He will find a broken nation with altered states, while Trump remains a relevant figure in the Republican party beyond.
The polarization that for years has impacted Latin American politics and more recently, the European, is the predominant face of the country that Joe Biden has encountered since Wednesday, after being inaugurated as president in Washington DC.
2020 was a very turbulent year in the neighboring country, with racial protests in dozens of cities, clashes of protesters with police and the final consequence: the mob invasion of the Capitol building that took place a few days ago. By comparison, democracies in Mexico, Argentina or Brazil show stronger signs of channeling the overall mood. Especially if you consider that these countries express their discontent at the ballot box, with an election winner announced and the day ending without further inconveniences.
On Tuesday night, main CNN or MSNBC anchors devoted their broadcasts mainly to burying Donald Trump and congratulating themselves on the tough critical coverage in the last four years, and considered virtually impossible a return to the scenario of the business tycoon who in the next few hours will begin his exile in Florida. However, hard data warned to other scenarios ahead.
Last week the Axios news portal performed a survey alongside the firm Ipsos. The result is that Trump remains a major central figure in the Republican Party. That's why even though he flirted with the consequences of the invasion of the Capitol, most senators of that party kept a tactical silence. It was only in recent hours that Republican Senate majority leader Mitch McConnell condemned Trump's attitude that led to chaos.
This dichotomy is striking. Trump is a star at the party bases, yet when he tried to campaign in Georgia in the early days of January the result was disastrous: he quarreled with that state's Republican governor, while Democrats won both seats and are now in control of Congress. In fact, today Wednesday, hours after inauguration, they hope to confirm seven members of the new cabinet without further questions of what they have done or what they want to do.
As James Fallows described last week in the weekly publication The Atlantic, Trump is the expression of a movement focused on an unrest that appears on both sides of the American political scenario. As long as that sociological phenomenon is in force within the public life of the country, risking a total eclipse of his figure sounds less anticipated.
In contrast, Biden intends to regain the habitual central view, normalizing the country and lowering the decibels of public discussions. The question is whether that society - in permanent motion as defined by journalist Tom Wolfe - is ready for what Biden wants to propose.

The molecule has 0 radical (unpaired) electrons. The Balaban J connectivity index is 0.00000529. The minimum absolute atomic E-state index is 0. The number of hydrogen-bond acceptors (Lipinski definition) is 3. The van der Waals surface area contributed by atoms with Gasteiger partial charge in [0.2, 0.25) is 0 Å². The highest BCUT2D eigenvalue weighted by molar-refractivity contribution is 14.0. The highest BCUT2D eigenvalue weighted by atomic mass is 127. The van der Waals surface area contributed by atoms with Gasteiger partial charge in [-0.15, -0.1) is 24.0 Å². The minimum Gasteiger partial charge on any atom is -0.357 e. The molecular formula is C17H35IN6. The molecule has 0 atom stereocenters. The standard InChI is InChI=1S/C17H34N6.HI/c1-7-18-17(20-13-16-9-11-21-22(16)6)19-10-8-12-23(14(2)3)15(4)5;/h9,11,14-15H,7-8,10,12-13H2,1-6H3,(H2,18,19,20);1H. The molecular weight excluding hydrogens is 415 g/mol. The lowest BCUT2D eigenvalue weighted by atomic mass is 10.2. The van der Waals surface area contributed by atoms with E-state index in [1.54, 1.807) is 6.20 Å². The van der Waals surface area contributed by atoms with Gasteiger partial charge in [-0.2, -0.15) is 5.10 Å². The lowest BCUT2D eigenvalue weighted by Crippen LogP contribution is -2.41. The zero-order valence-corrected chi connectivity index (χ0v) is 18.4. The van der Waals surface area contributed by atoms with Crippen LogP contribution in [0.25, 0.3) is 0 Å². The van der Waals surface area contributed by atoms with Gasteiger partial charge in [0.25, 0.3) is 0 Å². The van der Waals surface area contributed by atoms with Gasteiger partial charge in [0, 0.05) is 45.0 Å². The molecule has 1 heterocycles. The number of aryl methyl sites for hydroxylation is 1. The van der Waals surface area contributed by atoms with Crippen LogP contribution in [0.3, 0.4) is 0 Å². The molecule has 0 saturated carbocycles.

The new president has assembled a team made up mostly of classic Washington bureaucrats, former officials from the Barack Obama administration and diplomats or consultants from lobby firms dedicated to gaining sympathy in both parties. Quite the opposite from Trump's staff, filled with finance officials, entertainment figures or lifelong family and friends.
Biden, and in this he is not much different from Trump or AndrÃ©s Manuel LÃ³pez Obrador, has more of a goal from the past than for the future. He wants to return to the world's matrix that was built in the early 1990s: globalist, open regarding trade, with important multilateral bodies such as the UN or the Paris Agreement and with a permanent cooperation scheme. In face of this, his own country and the world might set challenges that demand colossal efforts from his part.
Journalists Peter Baker (The New York Times) and Susan Glasser (The New Yorker) have written one of the most commented books recently among the red circles of American politics. "The man who ran Washington" is the story of James Baker III, one of the Republican party's most striking political operators in the Ronald Reagan and George Bush Sr. governments.
In one of his multiple interviews with journalists, Baker vilifies Trump and talks about bipartisan agreements, pragmatism at the time of governing, and global accountability. Baker shares Biden's views and generation as well as similar understanding of politics. No wonder that the new CIA chief - William Burns - elected by the Democrat was repeatedly promoted by Baker when he served as secretary of state.
Baker is also asked about the meaning of power. "Power is for things to happen, and when they happen, to be sustained in time," he replies. The phrase holds the utmost question about the era that begins Wednesday in the United States: whether Biden will be just a symbol of moderation and professionalism for a future return of a country that identifies with Trump or whether he is called to place his country definitely back in its classic role in recent history.
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